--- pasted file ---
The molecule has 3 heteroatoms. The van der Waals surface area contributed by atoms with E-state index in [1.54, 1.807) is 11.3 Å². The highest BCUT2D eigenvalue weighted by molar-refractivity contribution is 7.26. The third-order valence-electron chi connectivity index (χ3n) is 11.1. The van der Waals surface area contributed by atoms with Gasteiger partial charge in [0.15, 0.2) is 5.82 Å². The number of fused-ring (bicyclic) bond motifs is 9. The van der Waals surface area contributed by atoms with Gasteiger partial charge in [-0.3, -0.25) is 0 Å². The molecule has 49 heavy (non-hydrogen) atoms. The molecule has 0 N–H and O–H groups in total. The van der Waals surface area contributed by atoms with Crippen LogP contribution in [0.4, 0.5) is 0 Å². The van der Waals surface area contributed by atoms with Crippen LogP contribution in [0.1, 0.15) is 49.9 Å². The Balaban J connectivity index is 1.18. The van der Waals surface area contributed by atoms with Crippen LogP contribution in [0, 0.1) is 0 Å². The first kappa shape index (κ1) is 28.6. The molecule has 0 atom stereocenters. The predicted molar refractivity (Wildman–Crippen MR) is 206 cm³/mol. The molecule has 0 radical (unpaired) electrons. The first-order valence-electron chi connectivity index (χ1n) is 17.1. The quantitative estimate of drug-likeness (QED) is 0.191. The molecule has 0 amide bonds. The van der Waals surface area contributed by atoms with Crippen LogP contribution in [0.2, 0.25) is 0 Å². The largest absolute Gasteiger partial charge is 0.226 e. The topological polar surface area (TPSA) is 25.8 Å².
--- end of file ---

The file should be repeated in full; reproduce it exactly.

The molecule has 3 heteroatoms. The van der Waals surface area contributed by atoms with E-state index in [1.54, 1.807) is 11.3 Å². The highest BCUT2D eigenvalue weighted by molar-refractivity contribution is 7.26. The third-order valence-electron chi connectivity index (χ3n) is 11.1. The van der Waals surface area contributed by atoms with Gasteiger partial charge in [0.15, 0.2) is 5.82 Å². The number of fused-ring (bicyclic) bond motifs is 9. The van der Waals surface area contributed by atoms with Gasteiger partial charge in [-0.3, -0.25) is 0 Å². The molecule has 49 heavy (non-hydrogen) atoms. The molecule has 0 N–H and O–H groups in total. The van der Waals surface area contributed by atoms with Crippen LogP contribution in [0.4, 0.5) is 0 Å². The van der Waals surface area contributed by atoms with Crippen LogP contribution in [0.1, 0.15) is 49.9 Å². The Balaban J connectivity index is 1.18. The van der Waals surface area contributed by atoms with Crippen LogP contribution in [0, 0.1) is 0 Å². The first kappa shape index (κ1) is 28.6. The molecule has 0 atom stereocenters. The predicted molar refractivity (Wildman–Crippen MR) is 206 cm³/mol. The molecule has 0 radical (unpaired) electrons. The first-order valence-electron chi connectivity index (χ1n) is 17.1. The quantitative estimate of drug-likeness (QED) is 0.191. The molecule has 0 amide bonds. The van der Waals surface area contributed by atoms with Crippen LogP contribution in [0.2, 0.25) is 0 Å². The largest absolute Gasteiger partial charge is 0.226 e. The topological polar surface area (TPSA) is 25.8 Å².